SWI provides information about pathophysiological changes of brain after acute hemorrphagic anemia

Published on July 16, 2014 at 8:05 AM · No Comments

Acute hemorrhagic anemia can decrease blood flow and oxygen supply to brain, and affect its physiological function. Detecting changes in brain function in patients with acute hemorrhagic anemia is helpful for preventing neurological complications and evaluating therapeutic effects.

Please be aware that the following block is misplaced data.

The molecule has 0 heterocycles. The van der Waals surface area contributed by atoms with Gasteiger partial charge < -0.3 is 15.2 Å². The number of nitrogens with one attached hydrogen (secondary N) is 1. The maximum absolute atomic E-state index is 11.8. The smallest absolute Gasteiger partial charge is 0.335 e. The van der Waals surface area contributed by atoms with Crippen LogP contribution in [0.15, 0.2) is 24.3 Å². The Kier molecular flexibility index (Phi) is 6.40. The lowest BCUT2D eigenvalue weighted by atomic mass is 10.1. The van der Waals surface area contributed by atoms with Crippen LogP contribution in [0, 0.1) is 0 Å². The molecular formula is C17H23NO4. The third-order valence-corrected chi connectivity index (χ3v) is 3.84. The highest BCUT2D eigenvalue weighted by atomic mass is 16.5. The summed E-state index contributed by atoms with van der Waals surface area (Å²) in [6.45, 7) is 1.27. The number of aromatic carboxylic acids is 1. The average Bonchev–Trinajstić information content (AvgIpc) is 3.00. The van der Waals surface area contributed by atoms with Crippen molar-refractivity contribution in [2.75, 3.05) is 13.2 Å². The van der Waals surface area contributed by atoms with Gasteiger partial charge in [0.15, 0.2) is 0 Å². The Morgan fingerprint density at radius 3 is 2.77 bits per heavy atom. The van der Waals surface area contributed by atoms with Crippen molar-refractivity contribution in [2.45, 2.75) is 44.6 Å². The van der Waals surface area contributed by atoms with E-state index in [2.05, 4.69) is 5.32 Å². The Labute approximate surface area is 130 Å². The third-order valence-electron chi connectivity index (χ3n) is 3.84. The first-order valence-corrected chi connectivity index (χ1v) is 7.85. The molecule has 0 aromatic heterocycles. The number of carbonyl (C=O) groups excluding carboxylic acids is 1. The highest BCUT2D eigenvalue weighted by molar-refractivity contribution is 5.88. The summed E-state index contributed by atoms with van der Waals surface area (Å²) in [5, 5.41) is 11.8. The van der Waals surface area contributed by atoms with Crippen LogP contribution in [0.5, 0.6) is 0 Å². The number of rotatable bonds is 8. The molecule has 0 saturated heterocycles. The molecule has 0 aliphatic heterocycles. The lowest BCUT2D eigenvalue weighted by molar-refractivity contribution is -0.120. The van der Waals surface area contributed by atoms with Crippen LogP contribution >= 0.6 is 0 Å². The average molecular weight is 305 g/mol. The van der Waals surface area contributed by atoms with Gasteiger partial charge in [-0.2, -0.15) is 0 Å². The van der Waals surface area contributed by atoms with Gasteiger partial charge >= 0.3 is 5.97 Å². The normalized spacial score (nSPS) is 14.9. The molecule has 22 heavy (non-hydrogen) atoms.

Susceptibility-weighted imaging (SWI) imaging is a novel, non-invasive method for detecting changes in cerebral oxygen levels that may provide more detailed information regarding cerebral blood flow in patients with hemorrhage. Dr. Jun Xia, Second People's Hospital of Shenzhen City, First Affiliated Hospital of Shenzhen University, China and his team found that the SWI signals from the frontal cortex, temporal lobe, and thalamus after the second, third, fourth and fifth bloodletting procedures were significantly lower compared with the corresponding control (pre-bleed) values and that the contrast between cerebral gray and white matter was higher after bloodletting (particularly after the fourth and fifth procedures) than beforehand. These results provide the information regarding pathophysiological changes of the brain after acute hemorrphagic anemia. These findings were published in Neural Regeneration Research (Vol. 9, No. 9, 2014).

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